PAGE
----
Ahead of Statistics Canada’s Feb. 5 release of the Stocks of principal field crops report, the attached chart calculates Dec. 31 stocks based on current government estimates of grain supplies, a pro-rated volume of Agriculture and Agri-Food Canada’s import forecast and a combination of Statistics Canada and Canadian Grain Commission reported disappearance in either export channels or domestic markets.
The elephant in the room ahead of this report is canola stocks, given the recent reduction in Statistics Canada’s production estimate and the current pace of movement. As seen on the attached chart, the estimate for canola’s Dec. 31 stocks is pegged at 12.4 million metric tons, which compares to 15.9 mmt this time last year and the five-year average of 14.4 mmt.
The significance of this calculation is seen when one considers the historical disappearance during the final seven months of the crop year, In 2019-20, this volume totaled 12.7 mmt, above the current estimate of Dec. 31 stocks, while the five-year average is 11.6 mmt a pace that would result in an 800,000 mt carryout, or the lowest in eight years.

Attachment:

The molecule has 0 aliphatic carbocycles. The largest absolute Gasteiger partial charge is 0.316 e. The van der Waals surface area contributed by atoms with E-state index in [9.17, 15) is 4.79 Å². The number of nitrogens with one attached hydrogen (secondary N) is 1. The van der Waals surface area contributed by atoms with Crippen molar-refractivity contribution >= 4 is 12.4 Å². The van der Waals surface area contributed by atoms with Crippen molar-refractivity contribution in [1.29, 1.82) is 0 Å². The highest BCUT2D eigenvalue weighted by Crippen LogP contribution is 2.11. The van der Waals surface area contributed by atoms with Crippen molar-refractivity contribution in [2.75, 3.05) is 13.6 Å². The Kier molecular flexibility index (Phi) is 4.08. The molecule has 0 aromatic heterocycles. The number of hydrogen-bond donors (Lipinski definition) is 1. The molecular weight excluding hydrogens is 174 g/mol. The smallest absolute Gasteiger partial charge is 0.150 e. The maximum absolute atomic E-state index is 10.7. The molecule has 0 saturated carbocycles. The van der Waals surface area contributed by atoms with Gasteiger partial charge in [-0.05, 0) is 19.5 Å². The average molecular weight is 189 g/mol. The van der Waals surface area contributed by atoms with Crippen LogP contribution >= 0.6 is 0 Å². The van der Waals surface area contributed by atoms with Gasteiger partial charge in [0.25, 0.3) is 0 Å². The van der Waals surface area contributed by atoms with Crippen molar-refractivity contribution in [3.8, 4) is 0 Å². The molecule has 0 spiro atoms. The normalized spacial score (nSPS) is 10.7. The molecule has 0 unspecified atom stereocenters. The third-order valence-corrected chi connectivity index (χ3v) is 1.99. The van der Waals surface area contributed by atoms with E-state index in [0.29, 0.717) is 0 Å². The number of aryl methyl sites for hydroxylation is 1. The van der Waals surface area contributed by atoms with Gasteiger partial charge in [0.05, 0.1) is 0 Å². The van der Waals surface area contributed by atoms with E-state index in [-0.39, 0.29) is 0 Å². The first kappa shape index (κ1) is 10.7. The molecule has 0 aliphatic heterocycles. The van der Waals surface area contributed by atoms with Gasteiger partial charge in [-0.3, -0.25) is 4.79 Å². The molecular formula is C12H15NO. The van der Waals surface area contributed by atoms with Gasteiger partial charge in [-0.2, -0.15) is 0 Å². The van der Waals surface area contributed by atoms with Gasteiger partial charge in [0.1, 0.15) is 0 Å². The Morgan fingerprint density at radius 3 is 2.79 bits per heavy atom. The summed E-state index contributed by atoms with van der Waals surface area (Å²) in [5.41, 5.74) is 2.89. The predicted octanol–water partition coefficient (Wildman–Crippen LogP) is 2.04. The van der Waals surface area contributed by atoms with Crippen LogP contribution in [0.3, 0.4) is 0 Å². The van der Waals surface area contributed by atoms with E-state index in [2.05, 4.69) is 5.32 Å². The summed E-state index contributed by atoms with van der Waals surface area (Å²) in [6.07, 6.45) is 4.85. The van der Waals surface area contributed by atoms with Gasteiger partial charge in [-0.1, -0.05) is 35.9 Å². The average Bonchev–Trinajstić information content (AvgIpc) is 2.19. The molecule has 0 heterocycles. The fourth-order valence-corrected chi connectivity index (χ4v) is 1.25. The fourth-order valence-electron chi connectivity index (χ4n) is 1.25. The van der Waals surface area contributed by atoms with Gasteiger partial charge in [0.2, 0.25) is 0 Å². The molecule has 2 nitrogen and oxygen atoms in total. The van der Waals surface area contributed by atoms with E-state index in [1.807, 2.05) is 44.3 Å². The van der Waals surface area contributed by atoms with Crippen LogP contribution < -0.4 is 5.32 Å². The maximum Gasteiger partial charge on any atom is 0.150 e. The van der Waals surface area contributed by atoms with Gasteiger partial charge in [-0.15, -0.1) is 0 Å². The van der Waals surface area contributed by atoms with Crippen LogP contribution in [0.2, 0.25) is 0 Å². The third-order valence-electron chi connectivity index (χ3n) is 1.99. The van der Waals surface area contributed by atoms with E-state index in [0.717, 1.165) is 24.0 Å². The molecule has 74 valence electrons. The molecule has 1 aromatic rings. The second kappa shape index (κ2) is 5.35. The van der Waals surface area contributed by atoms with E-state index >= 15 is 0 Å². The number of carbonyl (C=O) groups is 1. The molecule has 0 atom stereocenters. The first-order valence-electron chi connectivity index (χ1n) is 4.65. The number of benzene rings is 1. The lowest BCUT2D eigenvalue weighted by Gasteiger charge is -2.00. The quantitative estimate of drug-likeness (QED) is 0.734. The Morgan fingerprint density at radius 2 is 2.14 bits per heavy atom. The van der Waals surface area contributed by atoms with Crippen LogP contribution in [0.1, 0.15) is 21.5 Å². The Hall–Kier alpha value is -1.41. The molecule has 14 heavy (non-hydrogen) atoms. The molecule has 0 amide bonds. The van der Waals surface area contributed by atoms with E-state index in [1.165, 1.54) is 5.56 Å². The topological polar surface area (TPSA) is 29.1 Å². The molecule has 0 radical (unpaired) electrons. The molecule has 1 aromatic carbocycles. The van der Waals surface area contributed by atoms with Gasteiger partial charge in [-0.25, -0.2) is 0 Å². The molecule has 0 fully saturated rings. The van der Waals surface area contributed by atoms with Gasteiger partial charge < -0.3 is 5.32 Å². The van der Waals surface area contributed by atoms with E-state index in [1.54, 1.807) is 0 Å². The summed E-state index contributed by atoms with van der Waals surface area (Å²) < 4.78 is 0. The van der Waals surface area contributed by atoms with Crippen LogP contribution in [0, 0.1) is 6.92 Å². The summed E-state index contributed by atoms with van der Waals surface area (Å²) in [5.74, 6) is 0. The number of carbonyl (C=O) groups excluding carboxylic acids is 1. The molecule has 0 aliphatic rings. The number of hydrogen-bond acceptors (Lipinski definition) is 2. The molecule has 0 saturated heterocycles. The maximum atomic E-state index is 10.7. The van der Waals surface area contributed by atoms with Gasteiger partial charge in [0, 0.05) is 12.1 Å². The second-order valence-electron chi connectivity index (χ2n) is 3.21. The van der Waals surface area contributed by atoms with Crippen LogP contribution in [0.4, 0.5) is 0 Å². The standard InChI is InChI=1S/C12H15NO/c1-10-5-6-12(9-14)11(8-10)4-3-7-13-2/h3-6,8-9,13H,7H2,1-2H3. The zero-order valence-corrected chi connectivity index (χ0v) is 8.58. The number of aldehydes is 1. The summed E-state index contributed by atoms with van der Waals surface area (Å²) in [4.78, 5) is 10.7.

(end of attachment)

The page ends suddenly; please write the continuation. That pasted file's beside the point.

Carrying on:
The calculation for wheat (excluding durum) results in Dec. 31 stocks of 22.7 mmt, which compares to 21.2 mmt estimate for Dec. 31, 2019 and the five-year average of 19.1 mmt. The January-through-July disappearance in 2019-20 is calculated at 16.425 mmt and the five-year average is 14.4 mmt. While the pace of disappearance achieved in 2019-20 would lead to a year-over-year increase in wheat stocks this crop year, the current pace of movement is well-ahead of last year and the USDA is painting an even greater potential for Canada’s exports over the balance of the crop year.